Parents Involved in Community Schools v. Seattle School Dist. No. 1 - 05-908 (2007)
BREYER, J., DISSENTING
PARENTS INVOLVED IN COMMUNITY SCHOOLS V.SEATTLE SCHOOL DIST. NO. 1
551 U. S. ____ (2007)
SUPREME COURT OF THE UNITED STATES
NOS. 05-908 AND 05-915
PARENTS INVOLVED IN COMMUNITY SCHOOLS, PETITIONER
SEATTLE SCHOOL DISTRICT NO. 1 et al.
on writ of certiorari to the united states court of appeals for the ninth circuit
CRYSTAL D. MEREDITH, custodial parent and next friend of JOSHUA RYAN McDONALD, PETITIONER
JEFFERSON COUNTY BOARD OF EDUCATION et al.
on writ of certiorari to the united states court of appeals for the sixth circuit
[June 28, 2007]
Justice Breyer, with whom Justice Stevens, Justice Souter, and Justice Ginsburg join, dissenting.
The plurality pays inadequate attention to this law, to past opinions’ rationales, their language, and the contexts in which they arise. As a result, it reverses course and reaches the wrong conclusion. In doing so, it distorts precedent, it misapplies the relevant constitutional principles, it announces legal rules that will obstruct efforts by state and local governments to deal effectively with the growing resegregation of public schools, it threatens to substitute for present calm a disruptive round of race-related litigation, and it undermines Brown’s promise of integrated primary and secondary education that local communities have sought to make a reality. This cannot be justified in the name of the Equal Protection Clause.
The historical and factual context in which these cases arise is critical. In Brown, this Court held that the government’s segregation of schoolchildren by race violates the Constitution’s promise of equal protection. The Court emphasized that “education is perhaps the most important function of state and local governments.” 347 U. S., at 493. And it thereby set the Nation on a path toward pub-lic school integration.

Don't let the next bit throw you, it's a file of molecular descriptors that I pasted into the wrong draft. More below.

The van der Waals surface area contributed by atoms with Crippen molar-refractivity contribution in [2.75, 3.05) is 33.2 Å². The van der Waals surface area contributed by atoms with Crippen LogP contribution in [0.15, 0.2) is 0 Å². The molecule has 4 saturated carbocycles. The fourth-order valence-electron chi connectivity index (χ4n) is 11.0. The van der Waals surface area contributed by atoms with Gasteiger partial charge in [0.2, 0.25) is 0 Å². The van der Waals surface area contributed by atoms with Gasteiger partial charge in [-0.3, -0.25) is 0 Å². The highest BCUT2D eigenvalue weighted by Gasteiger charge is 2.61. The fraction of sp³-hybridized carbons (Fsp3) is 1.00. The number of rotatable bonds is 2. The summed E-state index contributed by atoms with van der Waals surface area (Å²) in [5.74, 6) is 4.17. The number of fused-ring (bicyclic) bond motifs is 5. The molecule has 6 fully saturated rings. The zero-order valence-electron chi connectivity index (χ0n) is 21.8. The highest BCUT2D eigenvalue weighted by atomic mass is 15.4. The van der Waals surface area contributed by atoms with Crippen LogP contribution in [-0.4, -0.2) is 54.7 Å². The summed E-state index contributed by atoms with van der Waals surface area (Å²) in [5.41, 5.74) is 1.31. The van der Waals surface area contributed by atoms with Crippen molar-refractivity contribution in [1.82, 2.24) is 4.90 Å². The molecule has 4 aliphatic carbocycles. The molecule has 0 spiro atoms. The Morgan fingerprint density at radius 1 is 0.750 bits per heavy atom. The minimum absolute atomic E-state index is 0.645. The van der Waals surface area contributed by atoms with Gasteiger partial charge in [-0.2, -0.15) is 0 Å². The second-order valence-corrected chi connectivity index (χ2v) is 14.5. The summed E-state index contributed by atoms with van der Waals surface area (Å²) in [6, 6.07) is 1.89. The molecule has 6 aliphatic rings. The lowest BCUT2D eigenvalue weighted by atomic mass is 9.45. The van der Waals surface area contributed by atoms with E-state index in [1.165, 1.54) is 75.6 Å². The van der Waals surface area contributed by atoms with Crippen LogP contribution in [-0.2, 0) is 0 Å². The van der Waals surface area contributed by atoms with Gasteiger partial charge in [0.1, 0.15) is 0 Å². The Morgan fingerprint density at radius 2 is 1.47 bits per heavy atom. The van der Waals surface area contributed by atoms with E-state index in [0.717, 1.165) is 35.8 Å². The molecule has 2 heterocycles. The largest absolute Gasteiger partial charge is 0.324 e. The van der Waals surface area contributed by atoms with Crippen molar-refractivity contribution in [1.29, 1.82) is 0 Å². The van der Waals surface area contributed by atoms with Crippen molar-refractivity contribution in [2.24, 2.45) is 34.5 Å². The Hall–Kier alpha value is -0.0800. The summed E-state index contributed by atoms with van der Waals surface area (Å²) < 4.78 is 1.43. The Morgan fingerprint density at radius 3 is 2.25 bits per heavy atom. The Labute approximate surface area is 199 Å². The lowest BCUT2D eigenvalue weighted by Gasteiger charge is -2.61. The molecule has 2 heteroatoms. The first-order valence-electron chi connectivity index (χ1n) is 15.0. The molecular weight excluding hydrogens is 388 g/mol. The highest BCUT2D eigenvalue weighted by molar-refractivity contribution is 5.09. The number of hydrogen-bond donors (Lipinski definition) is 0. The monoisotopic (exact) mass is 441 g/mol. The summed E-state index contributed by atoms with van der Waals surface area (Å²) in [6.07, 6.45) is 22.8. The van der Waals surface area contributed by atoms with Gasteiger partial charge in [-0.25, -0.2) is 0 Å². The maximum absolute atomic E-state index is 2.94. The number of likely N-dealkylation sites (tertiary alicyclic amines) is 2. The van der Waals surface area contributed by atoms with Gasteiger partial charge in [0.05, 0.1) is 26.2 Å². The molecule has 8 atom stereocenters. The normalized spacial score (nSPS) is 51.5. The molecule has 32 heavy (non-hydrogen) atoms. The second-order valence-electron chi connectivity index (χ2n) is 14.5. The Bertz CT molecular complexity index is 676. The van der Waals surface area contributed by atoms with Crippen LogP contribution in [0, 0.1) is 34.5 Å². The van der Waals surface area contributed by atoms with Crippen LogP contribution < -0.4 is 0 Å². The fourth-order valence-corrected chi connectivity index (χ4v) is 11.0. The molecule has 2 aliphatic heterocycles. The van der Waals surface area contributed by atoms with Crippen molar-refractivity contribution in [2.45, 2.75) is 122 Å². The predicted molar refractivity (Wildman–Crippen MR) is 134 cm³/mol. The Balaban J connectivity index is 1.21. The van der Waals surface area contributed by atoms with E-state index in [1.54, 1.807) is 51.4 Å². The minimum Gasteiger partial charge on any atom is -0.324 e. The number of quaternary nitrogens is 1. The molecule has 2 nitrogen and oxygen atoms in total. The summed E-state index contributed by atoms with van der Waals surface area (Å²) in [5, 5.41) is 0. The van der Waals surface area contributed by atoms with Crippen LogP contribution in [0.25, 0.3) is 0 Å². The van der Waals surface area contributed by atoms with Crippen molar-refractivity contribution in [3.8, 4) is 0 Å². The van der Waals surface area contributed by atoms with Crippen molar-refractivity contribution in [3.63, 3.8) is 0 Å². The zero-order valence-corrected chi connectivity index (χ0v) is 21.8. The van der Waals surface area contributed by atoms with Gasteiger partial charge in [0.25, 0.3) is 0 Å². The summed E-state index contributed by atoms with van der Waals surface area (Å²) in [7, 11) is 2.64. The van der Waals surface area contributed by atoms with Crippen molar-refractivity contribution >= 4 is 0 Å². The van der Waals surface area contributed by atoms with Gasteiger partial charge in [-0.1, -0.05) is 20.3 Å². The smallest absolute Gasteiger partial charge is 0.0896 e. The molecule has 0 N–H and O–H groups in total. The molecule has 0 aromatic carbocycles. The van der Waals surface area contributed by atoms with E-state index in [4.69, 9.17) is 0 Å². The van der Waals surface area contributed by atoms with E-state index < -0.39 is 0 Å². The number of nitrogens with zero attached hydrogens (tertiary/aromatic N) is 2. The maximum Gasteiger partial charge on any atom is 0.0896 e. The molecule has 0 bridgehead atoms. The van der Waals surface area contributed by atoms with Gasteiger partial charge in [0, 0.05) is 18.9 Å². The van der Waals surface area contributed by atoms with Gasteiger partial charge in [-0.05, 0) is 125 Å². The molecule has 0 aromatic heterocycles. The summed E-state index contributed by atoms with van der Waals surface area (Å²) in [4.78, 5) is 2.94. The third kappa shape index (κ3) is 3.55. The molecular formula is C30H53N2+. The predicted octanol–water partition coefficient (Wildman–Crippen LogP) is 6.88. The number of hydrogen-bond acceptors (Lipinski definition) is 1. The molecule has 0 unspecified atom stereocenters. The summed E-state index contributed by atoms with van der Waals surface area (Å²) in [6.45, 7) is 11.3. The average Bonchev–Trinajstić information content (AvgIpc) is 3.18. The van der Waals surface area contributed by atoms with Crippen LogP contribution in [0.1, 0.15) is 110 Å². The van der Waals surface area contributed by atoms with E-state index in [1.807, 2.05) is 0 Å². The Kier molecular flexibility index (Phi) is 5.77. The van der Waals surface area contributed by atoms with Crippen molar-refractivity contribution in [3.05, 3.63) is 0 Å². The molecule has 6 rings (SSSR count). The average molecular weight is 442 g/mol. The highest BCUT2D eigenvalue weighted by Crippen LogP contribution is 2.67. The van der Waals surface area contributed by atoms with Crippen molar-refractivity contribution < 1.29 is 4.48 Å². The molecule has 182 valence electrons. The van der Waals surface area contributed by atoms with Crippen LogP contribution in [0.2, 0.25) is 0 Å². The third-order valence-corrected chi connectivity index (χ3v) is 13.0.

Beyond those minimum requirements, the Court left much of the determination of how to achieve integration to the judgment of local communities. Thus, in respect to race-conscious desegregation measures that the Constitution permitted, but did not require (measures similar to those at issue here), this Court unanimously stated:
“School authorities are traditionally charged with broad power to formulate and implement educational policy and might well conclude, for example, that in order to prepare students to live in a pluralistic society each school should have a prescribed ratio of Negro to white students reflecting the proportion for the district as a whole. To do this as an educational policy is within the broad discretionary powers of school authorities.” Swann v. Charlotte-Mecklenburg Bd. of Ed., 402 U. S. 1, 16 (1971) (emphasis added).
As a result, different districts—some acting under court decree, some acting in order to avoid threatened lawsuits, some seeking to comply with federal administrative orders, some acting purely voluntarily, some acting after federal courts had dissolved earlier orders—adopted, modified, and experimented with hosts of different kinds of plans, including race-conscious plans, all with a similar objective: greater racial integration of public schools. See F. Welch & A. Light, New Evidence on School Desegregation v (1987) (hereinafter Welch) (prepared for the Commission on Civil Rights) (reviewing a sample of 125 school districts, constituting 20% of national public school enrollment, that had experimented with nearly 300 different plans over 18 years). The techniques that different districts have employed range “from voluntary transfer programs to mandatory reassignment.” Id., at 21. And the design of particular plans has been “dictated by both the law and the specific needs of the district.” Ibid.